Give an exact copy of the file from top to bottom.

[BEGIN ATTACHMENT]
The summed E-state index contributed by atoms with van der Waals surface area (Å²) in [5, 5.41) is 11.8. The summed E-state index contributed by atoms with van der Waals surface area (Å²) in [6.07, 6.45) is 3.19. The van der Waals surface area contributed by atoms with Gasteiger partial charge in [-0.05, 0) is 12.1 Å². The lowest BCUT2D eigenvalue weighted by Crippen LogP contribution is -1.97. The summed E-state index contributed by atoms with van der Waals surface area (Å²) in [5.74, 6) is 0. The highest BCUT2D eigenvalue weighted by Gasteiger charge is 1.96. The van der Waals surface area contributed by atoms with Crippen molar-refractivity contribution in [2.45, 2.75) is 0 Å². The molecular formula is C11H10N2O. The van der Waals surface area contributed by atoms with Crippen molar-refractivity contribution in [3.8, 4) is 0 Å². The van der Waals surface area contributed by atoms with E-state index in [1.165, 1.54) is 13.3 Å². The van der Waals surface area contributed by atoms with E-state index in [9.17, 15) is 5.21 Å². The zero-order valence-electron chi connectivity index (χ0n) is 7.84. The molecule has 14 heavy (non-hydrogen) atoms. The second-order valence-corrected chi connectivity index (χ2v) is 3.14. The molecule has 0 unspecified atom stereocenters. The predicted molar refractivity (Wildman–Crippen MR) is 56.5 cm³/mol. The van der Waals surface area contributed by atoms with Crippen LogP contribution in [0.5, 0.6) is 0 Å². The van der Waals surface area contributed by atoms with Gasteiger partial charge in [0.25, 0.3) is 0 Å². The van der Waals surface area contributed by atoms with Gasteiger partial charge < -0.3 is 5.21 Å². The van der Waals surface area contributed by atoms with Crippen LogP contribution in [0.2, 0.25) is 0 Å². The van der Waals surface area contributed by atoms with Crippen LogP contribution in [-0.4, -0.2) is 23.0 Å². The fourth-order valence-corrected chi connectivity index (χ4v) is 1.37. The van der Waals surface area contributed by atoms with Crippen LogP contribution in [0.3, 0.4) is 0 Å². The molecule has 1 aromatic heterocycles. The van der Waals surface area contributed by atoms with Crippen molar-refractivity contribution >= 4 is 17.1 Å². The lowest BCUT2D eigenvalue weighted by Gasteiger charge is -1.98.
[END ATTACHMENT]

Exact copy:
The summed E-state index contributed by atoms with van der Waals surface area (Å²) in [5, 5.41) is 11.8. The summed E-state index contributed by atoms with van der Waals surface area (Å²) in [6.07, 6.45) is 3.19. The van der Waals surface area contributed by atoms with Gasteiger partial charge in [-0.05, 0) is 12.1 Å². The lowest BCUT2D eigenvalue weighted by Crippen LogP contribution is -1.97. The summed E-state index contributed by atoms with van der Waals surface area (Å²) in [5.74, 6) is 0. The highest BCUT2D eigenvalue weighted by Gasteiger charge is 1.96. The van der Waals surface area contributed by atoms with Crippen molar-refractivity contribution in [2.45, 2.75) is 0 Å². The molecular formula is C11H10N2O. The van der Waals surface area contributed by atoms with Crippen molar-refractivity contribution in [3.8, 4) is 0 Å². The van der Waals surface area contributed by atoms with E-state index in [1.165, 1.54) is 13.3 Å². The van der Waals surface area contributed by atoms with E-state index in [9.17, 15) is 5.21 Å². The zero-order valence-electron chi connectivity index (χ0n) is 7.84. The molecule has 14 heavy (non-hydrogen) atoms. The second-order valence-corrected chi connectivity index (χ2v) is 3.14. The molecule has 0 unspecified atom stereocenters. The predicted molar refractivity (Wildman–Crippen MR) is 56.5 cm³/mol. The van der Waals surface area contributed by atoms with Crippen LogP contribution in [0.5, 0.6) is 0 Å². The van der Waals surface area contributed by atoms with Gasteiger partial charge in [0.25, 0.3) is 0 Å². The van der Waals surface area contributed by atoms with Gasteiger partial charge < -0.3 is 5.21 Å². The van der Waals surface area contributed by atoms with Crippen LogP contribution in [0.2, 0.25) is 0 Å². The van der Waals surface area contributed by atoms with Crippen LogP contribution in [-0.4, -0.2) is 23.0 Å². The fourth-order valence-corrected chi connectivity index (χ4v) is 1.37. The van der Waals surface area contributed by atoms with Crippen LogP contribution in [0.3, 0.4) is 0 Å². The molecule has 1 aromatic heterocycles. The van der Waals surface area contributed by atoms with Crippen molar-refractivity contribution >= 4 is 17.1 Å². The lowest BCUT2D eigenvalue weighted by Gasteiger charge is -1.98.